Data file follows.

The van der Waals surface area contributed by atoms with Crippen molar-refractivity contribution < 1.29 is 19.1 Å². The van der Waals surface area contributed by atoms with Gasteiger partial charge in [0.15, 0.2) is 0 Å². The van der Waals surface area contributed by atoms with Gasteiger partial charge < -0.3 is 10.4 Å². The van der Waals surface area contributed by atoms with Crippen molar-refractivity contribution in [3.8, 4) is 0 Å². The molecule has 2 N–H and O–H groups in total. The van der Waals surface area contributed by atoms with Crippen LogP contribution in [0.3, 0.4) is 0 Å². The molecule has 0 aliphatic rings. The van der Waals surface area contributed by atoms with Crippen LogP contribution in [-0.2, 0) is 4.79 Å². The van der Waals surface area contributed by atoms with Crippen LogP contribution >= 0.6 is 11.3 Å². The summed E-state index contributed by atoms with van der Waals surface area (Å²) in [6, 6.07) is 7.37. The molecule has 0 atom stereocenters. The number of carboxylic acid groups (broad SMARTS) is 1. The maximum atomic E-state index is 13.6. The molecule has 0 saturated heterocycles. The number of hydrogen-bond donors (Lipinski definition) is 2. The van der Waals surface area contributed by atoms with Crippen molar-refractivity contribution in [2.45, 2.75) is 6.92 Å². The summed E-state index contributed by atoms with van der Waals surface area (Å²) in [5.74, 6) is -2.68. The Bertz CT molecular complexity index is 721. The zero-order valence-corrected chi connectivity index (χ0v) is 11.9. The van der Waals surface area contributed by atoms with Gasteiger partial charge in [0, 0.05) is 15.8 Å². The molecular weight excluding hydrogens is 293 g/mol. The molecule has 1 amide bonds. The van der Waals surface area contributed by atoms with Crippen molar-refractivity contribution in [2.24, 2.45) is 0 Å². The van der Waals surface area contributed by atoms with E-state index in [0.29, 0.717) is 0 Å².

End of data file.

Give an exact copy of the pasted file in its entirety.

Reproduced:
The van der Waals surface area contributed by atoms with Crippen molar-refractivity contribution < 1.29 is 19.1 Å². The van der Waals surface area contributed by atoms with Gasteiger partial charge in [0.15, 0.2) is 0 Å². The van der Waals surface area contributed by atoms with Gasteiger partial charge < -0.3 is 10.4 Å². The van der Waals surface area contributed by atoms with Crippen molar-refractivity contribution in [3.8, 4) is 0 Å². The molecule has 2 N–H and O–H groups in total. The van der Waals surface area contributed by atoms with Crippen LogP contribution in [0.3, 0.4) is 0 Å². The molecule has 0 aliphatic rings. The van der Waals surface area contributed by atoms with Crippen LogP contribution in [-0.2, 0) is 4.79 Å². The van der Waals surface area contributed by atoms with Crippen LogP contribution >= 0.6 is 11.3 Å². The summed E-state index contributed by atoms with van der Waals surface area (Å²) in [6, 6.07) is 7.37. The molecule has 0 atom stereocenters. The number of carboxylic acid groups (broad SMARTS) is 1. The maximum atomic E-state index is 13.6. The molecule has 0 saturated heterocycles. The number of hydrogen-bond donors (Lipinski definition) is 2. The van der Waals surface area contributed by atoms with Crippen molar-refractivity contribution in [2.45, 2.75) is 6.92 Å². The summed E-state index contributed by atoms with van der Waals surface area (Å²) in [5.74, 6) is -2.68. The Bertz CT molecular complexity index is 721. The zero-order valence-corrected chi connectivity index (χ0v) is 11.9. The van der Waals surface area contributed by atoms with Gasteiger partial charge in [0, 0.05) is 15.8 Å². The molecular weight excluding hydrogens is 293 g/mol. The molecule has 1 amide bonds. The van der Waals surface area contributed by atoms with Crippen molar-refractivity contribution in [2.24, 2.45) is 0 Å². The van der Waals surface area contributed by atoms with E-state index in [0.29, 0.717) is 0 Å².